I am currently working full-time on the AHRC-funded project Interdisciplinary Italy 1900-2020: interart/intermedia (2015-2018), run by Dr Clodagh Brook (principal investigator), together with Dr Florian Mussgnug (co-investigator) and Dr Giuliana Pieri (co-investigator). The project establishes a theoretical framework for interartistic creativity and traces the work of 20th and 21st Century Italian artists across a variety of media, with particular attention to digital art. My individual project within Interdisciplinary Italy investigates creativity across media in the digital age. I am working towards an interartistic cultural history of Italy in the digital age that will lead to a new monograph (in prep. 2019).
My other recent research projects are the following:
Pasolini and Dante
My first monograph, Pasolini After Dante. The ‘Divine Mimesis’ and The Politics of Representation (2016), is a comparative study on two great figures of Italian culture, Dante Alighieri (1265-1321) and Pier Paolo Pasolini (1922-1975). I examine Pasolini’s appropriation of Dante’s realism and how this relates to postwar Italian debates on the ‘questione della lingua’ (the linguistic question, i.e. what is national language?), the ‘national-popular’ (Gramsci), literary experimentalism, and intermediality. Key research questions of this project are the appropriation of classics and the crucial role played by critical interpretations, the representation of the ‘other’ and the convergence of styles and artistic media in Pasolini’s representations. I demonstrate how Pasolini’s rewriting of Dante’s Comedia, La Divina Mimesis, is just an outward sign of a sustained dialogue with Dante on representation started in the early 1950s.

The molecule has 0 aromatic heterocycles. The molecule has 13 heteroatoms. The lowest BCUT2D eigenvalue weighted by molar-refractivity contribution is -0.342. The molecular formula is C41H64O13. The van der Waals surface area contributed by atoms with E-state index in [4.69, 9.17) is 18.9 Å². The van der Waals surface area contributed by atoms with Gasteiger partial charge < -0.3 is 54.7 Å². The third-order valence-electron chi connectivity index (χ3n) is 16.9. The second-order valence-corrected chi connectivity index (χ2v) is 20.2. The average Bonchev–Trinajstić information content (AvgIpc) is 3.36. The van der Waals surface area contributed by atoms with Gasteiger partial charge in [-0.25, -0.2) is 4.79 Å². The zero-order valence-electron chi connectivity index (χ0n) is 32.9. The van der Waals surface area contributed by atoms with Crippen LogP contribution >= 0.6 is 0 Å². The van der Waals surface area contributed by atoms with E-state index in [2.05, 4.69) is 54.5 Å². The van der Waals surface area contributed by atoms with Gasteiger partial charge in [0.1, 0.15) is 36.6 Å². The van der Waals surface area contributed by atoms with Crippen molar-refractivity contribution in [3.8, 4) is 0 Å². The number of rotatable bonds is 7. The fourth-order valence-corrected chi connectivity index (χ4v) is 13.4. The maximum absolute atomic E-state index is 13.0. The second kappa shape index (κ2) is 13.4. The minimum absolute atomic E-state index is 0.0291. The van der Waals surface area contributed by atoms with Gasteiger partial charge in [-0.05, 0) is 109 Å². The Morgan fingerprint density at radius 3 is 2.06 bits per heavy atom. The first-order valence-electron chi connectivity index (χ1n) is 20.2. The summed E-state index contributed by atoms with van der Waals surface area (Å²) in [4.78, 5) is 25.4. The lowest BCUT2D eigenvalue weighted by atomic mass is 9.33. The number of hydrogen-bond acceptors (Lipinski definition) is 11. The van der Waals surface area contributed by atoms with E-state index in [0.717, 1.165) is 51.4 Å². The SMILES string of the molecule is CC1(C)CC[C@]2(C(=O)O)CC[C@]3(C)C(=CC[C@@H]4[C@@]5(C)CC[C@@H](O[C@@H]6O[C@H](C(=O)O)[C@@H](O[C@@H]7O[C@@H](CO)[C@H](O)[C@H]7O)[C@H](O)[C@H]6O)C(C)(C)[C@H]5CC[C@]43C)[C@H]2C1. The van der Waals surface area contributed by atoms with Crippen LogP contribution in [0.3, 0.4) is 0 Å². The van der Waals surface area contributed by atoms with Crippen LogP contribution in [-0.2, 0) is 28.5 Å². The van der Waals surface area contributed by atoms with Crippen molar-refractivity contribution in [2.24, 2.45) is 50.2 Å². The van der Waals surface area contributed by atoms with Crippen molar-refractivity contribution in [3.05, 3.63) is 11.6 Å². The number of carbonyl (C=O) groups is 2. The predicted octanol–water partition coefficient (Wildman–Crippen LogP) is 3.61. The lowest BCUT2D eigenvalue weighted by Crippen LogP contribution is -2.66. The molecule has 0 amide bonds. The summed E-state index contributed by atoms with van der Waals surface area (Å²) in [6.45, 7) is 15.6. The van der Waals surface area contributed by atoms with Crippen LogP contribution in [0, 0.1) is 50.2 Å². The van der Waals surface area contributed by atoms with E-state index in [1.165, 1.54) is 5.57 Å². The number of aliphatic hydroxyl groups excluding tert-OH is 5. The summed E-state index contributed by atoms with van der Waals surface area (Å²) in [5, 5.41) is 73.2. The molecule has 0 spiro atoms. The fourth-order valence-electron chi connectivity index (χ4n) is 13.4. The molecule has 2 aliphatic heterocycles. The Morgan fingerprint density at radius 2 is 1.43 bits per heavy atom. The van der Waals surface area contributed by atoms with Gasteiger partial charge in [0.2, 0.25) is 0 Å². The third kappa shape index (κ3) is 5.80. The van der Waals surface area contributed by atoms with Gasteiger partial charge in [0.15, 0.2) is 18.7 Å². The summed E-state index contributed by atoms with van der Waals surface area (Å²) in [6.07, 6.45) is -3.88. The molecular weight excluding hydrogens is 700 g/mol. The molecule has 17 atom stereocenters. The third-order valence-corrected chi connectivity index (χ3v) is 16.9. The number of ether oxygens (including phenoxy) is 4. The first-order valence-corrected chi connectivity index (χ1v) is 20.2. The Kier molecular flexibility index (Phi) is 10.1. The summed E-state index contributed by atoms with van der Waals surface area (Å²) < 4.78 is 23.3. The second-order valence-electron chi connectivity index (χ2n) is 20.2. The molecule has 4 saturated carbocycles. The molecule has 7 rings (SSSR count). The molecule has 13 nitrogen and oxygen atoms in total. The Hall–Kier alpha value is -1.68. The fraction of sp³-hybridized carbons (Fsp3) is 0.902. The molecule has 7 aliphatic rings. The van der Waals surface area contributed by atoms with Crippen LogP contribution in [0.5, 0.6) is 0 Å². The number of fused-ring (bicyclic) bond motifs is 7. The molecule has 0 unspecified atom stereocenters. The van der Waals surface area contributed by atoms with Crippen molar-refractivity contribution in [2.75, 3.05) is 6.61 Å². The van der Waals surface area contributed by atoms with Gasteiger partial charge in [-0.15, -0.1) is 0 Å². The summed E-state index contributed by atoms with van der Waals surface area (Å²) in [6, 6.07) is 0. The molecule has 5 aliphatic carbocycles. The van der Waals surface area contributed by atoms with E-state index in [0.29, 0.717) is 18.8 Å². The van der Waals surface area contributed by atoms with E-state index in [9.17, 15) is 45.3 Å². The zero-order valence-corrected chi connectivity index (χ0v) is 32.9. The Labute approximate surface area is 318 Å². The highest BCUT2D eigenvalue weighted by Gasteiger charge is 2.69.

Experimental Narratives From the Novel to Digital Storytelling
This project explores the concept of ‘experimentalism’ in fiction from print literature to digital storytelling, with a special focus on the development of new forms of textuality and reading practices. It follows a conference I co-organised at the IMLR entitled Experimental Narratives: From the Novel to Digital Storytelling (London, February 2015) and it will lead to two main publications: a special issue of the Journal of Romance Studies (in prep. Winter 2016) on interactive narratives; and a special issue of the Journal of Comparative Critical Studies (in prep. Autumn 2016) on the relationship between the literary heritage and digital storytelling. Both publications will offer a comparative perspective across languages and cultures.